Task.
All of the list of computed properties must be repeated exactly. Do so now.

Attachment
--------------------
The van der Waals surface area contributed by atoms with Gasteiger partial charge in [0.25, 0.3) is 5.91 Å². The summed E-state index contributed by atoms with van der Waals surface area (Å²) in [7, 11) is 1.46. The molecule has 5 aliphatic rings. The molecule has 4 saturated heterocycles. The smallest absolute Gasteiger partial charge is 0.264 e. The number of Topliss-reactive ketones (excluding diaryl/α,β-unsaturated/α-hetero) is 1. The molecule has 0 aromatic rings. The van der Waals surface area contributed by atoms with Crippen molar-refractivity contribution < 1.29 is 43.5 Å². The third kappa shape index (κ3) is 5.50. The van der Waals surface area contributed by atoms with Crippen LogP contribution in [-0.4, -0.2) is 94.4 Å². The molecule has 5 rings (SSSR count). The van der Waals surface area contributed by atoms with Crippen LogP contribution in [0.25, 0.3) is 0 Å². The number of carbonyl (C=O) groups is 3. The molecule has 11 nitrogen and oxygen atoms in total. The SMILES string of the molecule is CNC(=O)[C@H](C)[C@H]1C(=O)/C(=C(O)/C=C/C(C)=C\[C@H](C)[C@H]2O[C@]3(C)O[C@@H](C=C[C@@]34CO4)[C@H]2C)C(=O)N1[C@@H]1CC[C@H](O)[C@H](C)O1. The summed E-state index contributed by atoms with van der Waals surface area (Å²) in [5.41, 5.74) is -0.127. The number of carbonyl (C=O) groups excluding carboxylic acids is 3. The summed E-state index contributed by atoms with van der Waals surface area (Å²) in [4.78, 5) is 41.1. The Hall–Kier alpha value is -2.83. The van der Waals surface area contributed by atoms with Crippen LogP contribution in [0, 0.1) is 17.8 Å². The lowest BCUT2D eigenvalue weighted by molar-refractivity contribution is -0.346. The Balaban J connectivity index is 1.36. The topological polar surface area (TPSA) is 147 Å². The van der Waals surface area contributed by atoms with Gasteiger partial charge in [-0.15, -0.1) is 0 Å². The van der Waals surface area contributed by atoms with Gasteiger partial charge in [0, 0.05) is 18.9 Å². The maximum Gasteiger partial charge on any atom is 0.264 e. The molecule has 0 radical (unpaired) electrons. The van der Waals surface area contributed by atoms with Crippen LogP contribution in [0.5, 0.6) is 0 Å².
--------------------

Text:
The van der Waals surface area contributed by atoms with Gasteiger partial charge in [0.25, 0.3) is 5.91 Å². The summed E-state index contributed by atoms with van der Waals surface area (Å²) in [7, 11) is 1.46. The molecule has 5 aliphatic rings. The molecule has 4 saturated heterocycles. The smallest absolute Gasteiger partial charge is 0.264 e. The number of Topliss-reactive ketones (excluding diaryl/α,β-unsaturated/α-hetero) is 1. The molecule has 0 aromatic rings. The van der Waals surface area contributed by atoms with Crippen molar-refractivity contribution < 1.29 is 43.5 Å². The third kappa shape index (κ3) is 5.50. The van der Waals surface area contributed by atoms with Crippen LogP contribution in [-0.4, -0.2) is 94.4 Å². The molecule has 5 rings (SSSR count). The van der Waals surface area contributed by atoms with Crippen LogP contribution in [0.25, 0.3) is 0 Å². The number of carbonyl (C=O) groups is 3. The molecule has 11 nitrogen and oxygen atoms in total. The SMILES string of the molecule is CNC(=O)[C@H](C)[C@H]1C(=O)/C(=C(O)/C=C/C(C)=C\[C@H](C)[C@H]2O[C@]3(C)O[C@@H](C=C[C@@]34CO4)[C@H]2C)C(=O)N1[C@@H]1CC[C@H](O)[C@H](C)O1. The summed E-state index contributed by atoms with van der Waals surface area (Å²) in [5.41, 5.74) is -0.127. The number of carbonyl (C=O) groups excluding carboxylic acids is 3. The summed E-state index contributed by atoms with van der Waals surface area (Å²) in [4.78, 5) is 41.1. The Hall–Kier alpha value is -2.83. The van der Waals surface area contributed by atoms with Crippen LogP contribution in [0, 0.1) is 17.8 Å². The lowest BCUT2D eigenvalue weighted by molar-refractivity contribution is -0.346. The Balaban J connectivity index is 1.36. The topological polar surface area (TPSA) is 147 Å². The van der Waals surface area contributed by atoms with Gasteiger partial charge in [-0.15, -0.1) is 0 Å². The van der Waals surface area contributed by atoms with Gasteiger partial charge in [0, 0.05) is 18.9 Å². The maximum Gasteiger partial charge on any atom is 0.264 e. The molecule has 0 radical (unpaired) electrons. The van der Waals surface area contributed by atoms with Crippen LogP contribution in [0.5, 0.6) is 0 Å².